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The actors in my diagram have interactions. How do I represent them? If there are interactions between the actors in your system, you cannot represent those interactions on the same diagram as your system. What you can do instead is draw a separate UCD, treating one of the actors itself as a

system, and your original system (along with the other actors) as actors on this new diagram. Example: Suppose you wanted to diagram the interactions between a user, a web browser, and the server it contacts. Since you can only have one system on the diagram, you must choose one of the obvious "systems", such as the server. You might then be tempted to draw interaction lines between the actors, but this is a problem because it isn't clear what the interaction means, so it isn't helpful to show it here. A more useful solution would be to draw two diagrams, showing all of the interactions, as below.

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I am trying to represent a sequence of actions that the system performs. How do I do it? Using a UML Use Case Diagram, you can't. UCDs are meant to be a top-down, horizontal description of functionality, not a blow-by-blow desrciption of behavior. For the most part, it isn't a good idea to try to represent sequences of actions with Use Case diagrams. You should use a Sequence Diagram or a traditional flow chart instead. (It is possible to represent simple branching conditions with a UCD, as described below, but you should use this technique

sparingly because it can render a diagram unreadable.) Back to top

How is a UML Use Case Diagram different from a traditional flow chart? As mentioned above, UCDs represent functionality in a top-down way, whereas flow charts represent behavior in a linear, time-based way. Also, the way you develop them is all-together different. Example: (This text refers to the diagrams below.) When constructing a UCD, the initial step is to identify all of the top-level behavior. Once you have done this (not a very tricky process) you have already described, at least in a highlevel way, all of the things your system knows how to do. You can then continue to add detail by decomposing your use cases into more use cases which are used by the top-level use cases. At every stage of development, though, your UCD is a complete description of the system's functionalty: it may lack detail, but it will not lack feature set elements. And if functionality or behavior is added or deleted over the life of your project, the scope of the change you need to make is proportional to both the scope of the change in the system itself, and the maturity of your model. This is useful because it means that when your model is very young (only high-level diagrams drawn) making sweeping changes to the system does not involve throwing very much work away. A flow chart, however, does not correctly describe the system until you have finished drawing it, and even then small changes in the system will result in significant reworking of your flow charts. In general, UCDs support the process of analysis and design much better than flow charts.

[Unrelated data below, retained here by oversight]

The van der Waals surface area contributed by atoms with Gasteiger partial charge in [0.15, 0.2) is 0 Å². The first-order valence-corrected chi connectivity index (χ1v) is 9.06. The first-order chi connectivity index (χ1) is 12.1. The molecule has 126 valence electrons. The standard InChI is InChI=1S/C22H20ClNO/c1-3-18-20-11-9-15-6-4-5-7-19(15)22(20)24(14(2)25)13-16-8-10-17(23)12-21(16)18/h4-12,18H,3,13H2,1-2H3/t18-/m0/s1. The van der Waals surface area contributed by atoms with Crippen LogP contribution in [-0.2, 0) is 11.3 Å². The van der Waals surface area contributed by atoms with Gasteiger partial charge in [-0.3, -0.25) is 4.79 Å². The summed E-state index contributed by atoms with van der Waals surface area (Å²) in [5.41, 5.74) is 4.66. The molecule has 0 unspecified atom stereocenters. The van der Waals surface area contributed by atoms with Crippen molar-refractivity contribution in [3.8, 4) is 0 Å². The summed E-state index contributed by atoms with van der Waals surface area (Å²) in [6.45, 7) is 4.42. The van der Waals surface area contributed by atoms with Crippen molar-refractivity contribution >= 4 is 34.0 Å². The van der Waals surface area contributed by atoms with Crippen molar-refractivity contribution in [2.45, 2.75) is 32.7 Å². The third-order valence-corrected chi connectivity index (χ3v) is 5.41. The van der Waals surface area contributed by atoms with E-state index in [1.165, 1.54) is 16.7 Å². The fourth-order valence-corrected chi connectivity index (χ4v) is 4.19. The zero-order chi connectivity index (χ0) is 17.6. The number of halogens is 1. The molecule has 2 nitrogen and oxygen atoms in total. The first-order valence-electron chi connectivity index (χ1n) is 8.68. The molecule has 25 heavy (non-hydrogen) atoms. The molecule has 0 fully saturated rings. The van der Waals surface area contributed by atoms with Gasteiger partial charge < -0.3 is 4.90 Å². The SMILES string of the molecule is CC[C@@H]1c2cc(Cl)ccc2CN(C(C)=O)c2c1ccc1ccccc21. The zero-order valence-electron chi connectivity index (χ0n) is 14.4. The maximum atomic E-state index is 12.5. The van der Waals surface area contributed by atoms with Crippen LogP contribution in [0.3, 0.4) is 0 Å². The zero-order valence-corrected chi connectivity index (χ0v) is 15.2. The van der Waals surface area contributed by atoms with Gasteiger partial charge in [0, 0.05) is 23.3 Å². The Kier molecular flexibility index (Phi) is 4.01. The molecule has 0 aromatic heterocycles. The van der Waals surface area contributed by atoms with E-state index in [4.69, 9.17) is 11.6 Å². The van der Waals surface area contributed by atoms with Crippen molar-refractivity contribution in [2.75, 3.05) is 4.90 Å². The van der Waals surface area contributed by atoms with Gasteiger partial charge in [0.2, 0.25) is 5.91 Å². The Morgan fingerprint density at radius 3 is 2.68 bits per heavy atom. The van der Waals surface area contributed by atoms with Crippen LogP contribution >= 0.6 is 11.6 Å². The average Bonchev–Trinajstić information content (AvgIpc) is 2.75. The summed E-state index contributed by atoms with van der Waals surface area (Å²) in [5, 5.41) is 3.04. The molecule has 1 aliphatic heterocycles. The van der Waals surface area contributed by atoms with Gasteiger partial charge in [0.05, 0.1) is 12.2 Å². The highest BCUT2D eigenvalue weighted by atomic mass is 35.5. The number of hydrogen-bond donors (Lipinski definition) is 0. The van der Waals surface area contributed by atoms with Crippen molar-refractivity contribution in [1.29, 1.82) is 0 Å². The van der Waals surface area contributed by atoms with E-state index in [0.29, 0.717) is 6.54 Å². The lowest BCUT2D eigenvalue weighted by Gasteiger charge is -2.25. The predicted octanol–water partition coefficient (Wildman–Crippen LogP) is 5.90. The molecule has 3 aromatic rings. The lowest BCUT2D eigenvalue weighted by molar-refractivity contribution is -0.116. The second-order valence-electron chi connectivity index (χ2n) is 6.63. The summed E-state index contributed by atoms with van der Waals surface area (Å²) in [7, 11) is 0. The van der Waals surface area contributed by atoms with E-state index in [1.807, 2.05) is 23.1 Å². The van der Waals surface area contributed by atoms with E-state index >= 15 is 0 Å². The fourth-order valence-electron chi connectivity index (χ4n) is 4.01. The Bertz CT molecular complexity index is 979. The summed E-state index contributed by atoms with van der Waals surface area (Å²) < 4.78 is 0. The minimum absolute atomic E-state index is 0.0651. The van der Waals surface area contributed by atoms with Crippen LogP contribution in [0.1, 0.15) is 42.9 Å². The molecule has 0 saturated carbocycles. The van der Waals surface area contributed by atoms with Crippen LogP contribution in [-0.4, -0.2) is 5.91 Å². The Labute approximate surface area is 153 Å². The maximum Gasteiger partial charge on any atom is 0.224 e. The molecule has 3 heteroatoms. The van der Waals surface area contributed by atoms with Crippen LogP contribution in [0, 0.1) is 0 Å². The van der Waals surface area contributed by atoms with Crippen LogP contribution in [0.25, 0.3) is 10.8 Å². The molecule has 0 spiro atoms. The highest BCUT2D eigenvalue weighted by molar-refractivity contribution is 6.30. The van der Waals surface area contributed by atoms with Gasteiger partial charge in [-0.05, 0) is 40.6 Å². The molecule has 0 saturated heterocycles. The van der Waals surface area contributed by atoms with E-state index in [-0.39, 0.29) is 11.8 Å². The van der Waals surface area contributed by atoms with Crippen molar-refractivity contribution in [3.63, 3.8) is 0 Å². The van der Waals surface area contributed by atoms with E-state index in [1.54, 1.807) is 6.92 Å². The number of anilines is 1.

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When do I use the uses arrow? The uses arrow (or uses edge as it would be called in traditional graph thoery) is drawn from a use case X to another use case Y to indicate that the process of doing X always involves doing Y at least once (although it may involve doing it many times, "at least once" is the only relationship guaranteed by this symbol.) This symbol can be referred to as an aggregation operator, because it indicates that a given use case is an aggregate (made up of parts) whose components are the use cases that it uses. If a certain use case uses several others, that means that all of the component use cases must be completed in the process of completing the aggregate use case, although there is no specification in UCDs of the order in which these are completed. A brief, mnemonic way to think about the uses arrow is that it it can be read X uses Y means that "X has a Y" as part of it's behavior. Example: Suppose you wanted to add detail to the diagram shown below, representing an airline reservation system. First, you would create a separate diagram for the top-level services, and then you would add new use cases that make up the top-level ones. There is a uses edge from "Check in Passenger" to "Weigh Luggage" and from "Check in Passenger" to "Assign Seat"; this indicates that in order to Check in a Passenger, Luggage must be Weighed and a Seat must be Assigned. Similarly, the diagram indicates that in order to add a reservation to the system, the available space must be checked and the passenger's information must be recorded. You could imagine breaking these use cases down further to show more detail.

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When do I use the extends arrow? The extends arrow (or extends edge) is drawn from a use case X to a use case Y to indicate that the process X is a special case behavior of the same type as the more general process Y. You would use this in situations where your system has a number of use cases (processes) that all have some subtasks in common, but each one has something different about it that makes it impossible for you to just lump them all together into the same use case. Example: Suppose you wanted to add detail to the diagram shown below, representing an airline reservation system. Specifically, what you would like to show is that not all of the seats aboard the airplane are exactly alike (some window and some aisle seats), and sometimes passengers will express a preference for one of these types of seats but not the other. But of course, they cannot just be given their preference right away, because the seat they want might not be available. Therefore, the process of assigning a window seat involves checking for the availability